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Public unrest erupts in Kocaeli amid escalating tension with Syrian refugees

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Tension has escalated in the Dilovası district of Turkey’s northwestern Kocaeli province, where locals took to the streets following a series of events that started with the allegation that a Syrian refugee had poisoned a dog owned by a Turkish resident, the Serbestiyet news website reported on Monday.

According to the report, after it was alleged that a Syrian had killed the pet dog, locals in the neighborhood confronted the individual, prompting a group of Syrians to arrive at the scene.

A large group of locals in Dilovası started a march, shouting slogans such as “We don’t want refugees in our country” after allegations that the Syrian group, armed with stones and sticks, was aiming to “raid” a home in the neighborhood began circulating on social media.

Both nationalist İYİ (Good) Party Kocaeli deputy Lütfü Türkkan and Ümit Özdağ, leader of the far-right, anti-refugee Victory Party (ZP), portrayed the allegation of Syrians raiding locals’ homes as if it were true in their tweets.

“The incidents that started with Syrians raiding a house in my city … continued tonight with people taking to the streets. … Tomorrow evening, they will gather in front of the district governor’s office and demand that Syrians leave Dilovası,” Türkkan said.

“Last night around midnight, a group of Syrians were seen hitting stray dogs with sticks. Dilovası residents intervened in the situation. Subsequently, the refugee group attacked citizens’ houses, and then a large crowd retaliated against them,” Özdağ said.

Serbestiyet said 10 foreigners who were identified to have been involved in the incident have been sent to a deportation center for removal from Turkey.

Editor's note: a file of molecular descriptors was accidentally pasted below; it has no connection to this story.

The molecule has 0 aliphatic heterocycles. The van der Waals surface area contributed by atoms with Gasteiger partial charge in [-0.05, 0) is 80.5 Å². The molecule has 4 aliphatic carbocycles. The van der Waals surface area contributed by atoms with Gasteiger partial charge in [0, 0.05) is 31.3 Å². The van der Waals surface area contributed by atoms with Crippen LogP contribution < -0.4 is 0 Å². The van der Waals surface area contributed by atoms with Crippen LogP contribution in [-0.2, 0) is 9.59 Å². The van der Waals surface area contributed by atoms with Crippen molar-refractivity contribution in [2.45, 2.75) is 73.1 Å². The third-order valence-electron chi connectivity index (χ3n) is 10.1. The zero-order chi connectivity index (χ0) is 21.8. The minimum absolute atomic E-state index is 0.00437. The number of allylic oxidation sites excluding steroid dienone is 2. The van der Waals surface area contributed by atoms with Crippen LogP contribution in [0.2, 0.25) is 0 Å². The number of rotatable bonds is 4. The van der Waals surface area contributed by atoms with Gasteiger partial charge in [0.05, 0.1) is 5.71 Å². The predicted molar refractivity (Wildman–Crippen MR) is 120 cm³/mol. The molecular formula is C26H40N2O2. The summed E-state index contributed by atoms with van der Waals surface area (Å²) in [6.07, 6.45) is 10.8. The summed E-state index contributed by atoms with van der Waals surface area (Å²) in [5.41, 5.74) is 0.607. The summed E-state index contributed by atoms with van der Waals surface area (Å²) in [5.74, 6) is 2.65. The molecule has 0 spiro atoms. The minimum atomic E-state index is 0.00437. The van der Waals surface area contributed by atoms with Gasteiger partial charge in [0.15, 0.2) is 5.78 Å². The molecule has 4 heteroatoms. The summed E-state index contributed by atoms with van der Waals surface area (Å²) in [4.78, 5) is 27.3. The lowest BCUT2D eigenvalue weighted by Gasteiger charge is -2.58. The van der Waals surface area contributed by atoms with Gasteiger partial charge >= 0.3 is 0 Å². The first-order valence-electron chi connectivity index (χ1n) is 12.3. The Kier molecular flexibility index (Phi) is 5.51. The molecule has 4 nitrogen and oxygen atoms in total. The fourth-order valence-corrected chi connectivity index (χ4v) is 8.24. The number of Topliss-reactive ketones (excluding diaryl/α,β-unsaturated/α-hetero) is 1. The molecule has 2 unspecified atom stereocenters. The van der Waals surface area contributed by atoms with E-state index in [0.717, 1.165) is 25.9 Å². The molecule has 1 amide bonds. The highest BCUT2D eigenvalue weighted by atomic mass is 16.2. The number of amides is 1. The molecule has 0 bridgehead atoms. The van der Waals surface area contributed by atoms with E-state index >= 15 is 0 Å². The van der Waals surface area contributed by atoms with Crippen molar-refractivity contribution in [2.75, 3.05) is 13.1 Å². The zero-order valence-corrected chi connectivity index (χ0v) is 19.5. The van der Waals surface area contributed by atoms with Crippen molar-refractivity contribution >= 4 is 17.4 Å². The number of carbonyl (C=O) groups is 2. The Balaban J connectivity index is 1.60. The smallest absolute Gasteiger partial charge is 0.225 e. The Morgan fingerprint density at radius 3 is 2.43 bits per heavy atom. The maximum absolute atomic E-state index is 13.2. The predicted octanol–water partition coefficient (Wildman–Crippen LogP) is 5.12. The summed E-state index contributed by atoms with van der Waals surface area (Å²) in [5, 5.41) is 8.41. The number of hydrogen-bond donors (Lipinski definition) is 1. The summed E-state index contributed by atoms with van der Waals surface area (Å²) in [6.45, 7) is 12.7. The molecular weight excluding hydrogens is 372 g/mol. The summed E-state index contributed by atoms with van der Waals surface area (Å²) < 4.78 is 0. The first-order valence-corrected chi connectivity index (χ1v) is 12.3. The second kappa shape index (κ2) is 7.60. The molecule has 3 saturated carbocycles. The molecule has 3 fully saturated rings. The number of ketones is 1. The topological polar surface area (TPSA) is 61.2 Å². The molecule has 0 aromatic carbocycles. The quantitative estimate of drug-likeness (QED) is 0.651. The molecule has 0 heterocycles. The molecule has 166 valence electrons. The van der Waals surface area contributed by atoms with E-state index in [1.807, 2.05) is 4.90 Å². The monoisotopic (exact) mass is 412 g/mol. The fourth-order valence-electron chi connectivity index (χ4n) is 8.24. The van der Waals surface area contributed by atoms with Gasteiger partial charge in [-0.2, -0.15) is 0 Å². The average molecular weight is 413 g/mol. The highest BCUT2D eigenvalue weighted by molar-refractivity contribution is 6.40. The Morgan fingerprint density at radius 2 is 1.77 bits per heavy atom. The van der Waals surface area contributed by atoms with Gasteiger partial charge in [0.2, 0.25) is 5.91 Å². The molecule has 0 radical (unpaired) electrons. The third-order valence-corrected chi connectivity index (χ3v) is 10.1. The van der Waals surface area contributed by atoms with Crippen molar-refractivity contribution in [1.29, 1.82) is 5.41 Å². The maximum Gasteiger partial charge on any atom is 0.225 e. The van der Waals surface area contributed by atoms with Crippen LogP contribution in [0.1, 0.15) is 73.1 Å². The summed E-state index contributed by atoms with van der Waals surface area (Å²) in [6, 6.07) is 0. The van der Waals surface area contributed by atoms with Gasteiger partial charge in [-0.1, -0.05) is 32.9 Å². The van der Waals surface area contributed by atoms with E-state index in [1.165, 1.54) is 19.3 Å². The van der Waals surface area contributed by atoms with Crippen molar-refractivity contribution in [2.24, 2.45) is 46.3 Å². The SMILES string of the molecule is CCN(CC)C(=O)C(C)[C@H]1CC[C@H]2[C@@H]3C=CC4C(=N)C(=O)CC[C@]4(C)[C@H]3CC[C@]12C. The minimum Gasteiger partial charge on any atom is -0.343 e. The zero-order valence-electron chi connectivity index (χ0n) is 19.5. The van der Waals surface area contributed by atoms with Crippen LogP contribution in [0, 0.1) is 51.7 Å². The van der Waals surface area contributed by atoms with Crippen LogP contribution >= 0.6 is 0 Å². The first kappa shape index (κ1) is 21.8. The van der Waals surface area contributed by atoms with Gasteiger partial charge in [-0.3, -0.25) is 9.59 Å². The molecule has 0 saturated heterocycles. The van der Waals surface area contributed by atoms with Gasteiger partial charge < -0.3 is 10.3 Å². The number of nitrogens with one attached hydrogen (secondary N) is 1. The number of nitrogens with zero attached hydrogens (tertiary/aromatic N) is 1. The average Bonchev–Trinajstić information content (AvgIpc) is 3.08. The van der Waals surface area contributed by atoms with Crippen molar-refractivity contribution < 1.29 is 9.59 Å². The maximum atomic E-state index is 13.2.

Taha Elgazi, a member of the Asylum Rights Platform, told Serbestiyet that Syrian refugees in Dilovası were afraid and staying indoors following the incidents.

“[Syrian] workers didn’t go to their jobs and children didn’t go out on the streets because they are afraid that this might escalate into a mass lynching attempt,” Elgazi said.

Both the Kocaeli Governor’s Office and the provincial police denied the allegations that a group of Syrians had raided houses belonging to locals in Dilovası.

The governor’s office said in a written statement on Monday that although there have been videos shared on social media claiming that Syrians attacked homes belonging to Turks, it has been determined that the individuals in those videos aren’t foreign nationals but rather the person whose dog was killed and his relatives.

“It is respectfully announced to the public that the news and footage published, which is false and aimed at provocation, should not be trusted,” the office added.

The police also said in a written statement that the individuals involved in the incident have been apprehended and that blood samples have been taken from the dog to determine the cause of its death.

Green Left Party (YSP) lawmaker Ömer Faruk Gergerlioğlu on Monday told the T24 news website that the disputes in Dilovası started with a simple criminal incident and that it’s important for the offices of the governor and district governor to be sensitive about the developments so as to prevent them from leading to a lynching.

According to Gergerlioğlu, the incident started with a Turkish man’s dog being stoned by Syrian children aged 7 or 8. The man reportedly slapped the children and then had an argument with the children’s fathers over why their children were slapped. The MP said the dog was found poisoned and died the next day, which sparked another fight between the two sides. Several people were slightly injured during the altercation.

Main opposition Republican People’s Party (CHP) Kocaeli MP Nail Çiler also told T24 that the number of migrants has recently increased in Dilovası. He added that the incident should not be considered a simple criminal case and that they are concerned about the escalation of such incidents.

Turkey hosts the largest refugee population in the world, with a population of nearly 3.6 million individuals seeking shelter, according to the latest global trends report released by the United Nations High Commissioner for Refugees (UNHCR) last month.

Refugees in Turkey are frequently targeted by Turkish politicians, who hold them responsible for the social and economic problems in the country. The anti-Syrian rhetoric has gained momentum, especially during the period of May 14 elections and the May 28 presidential runoff.

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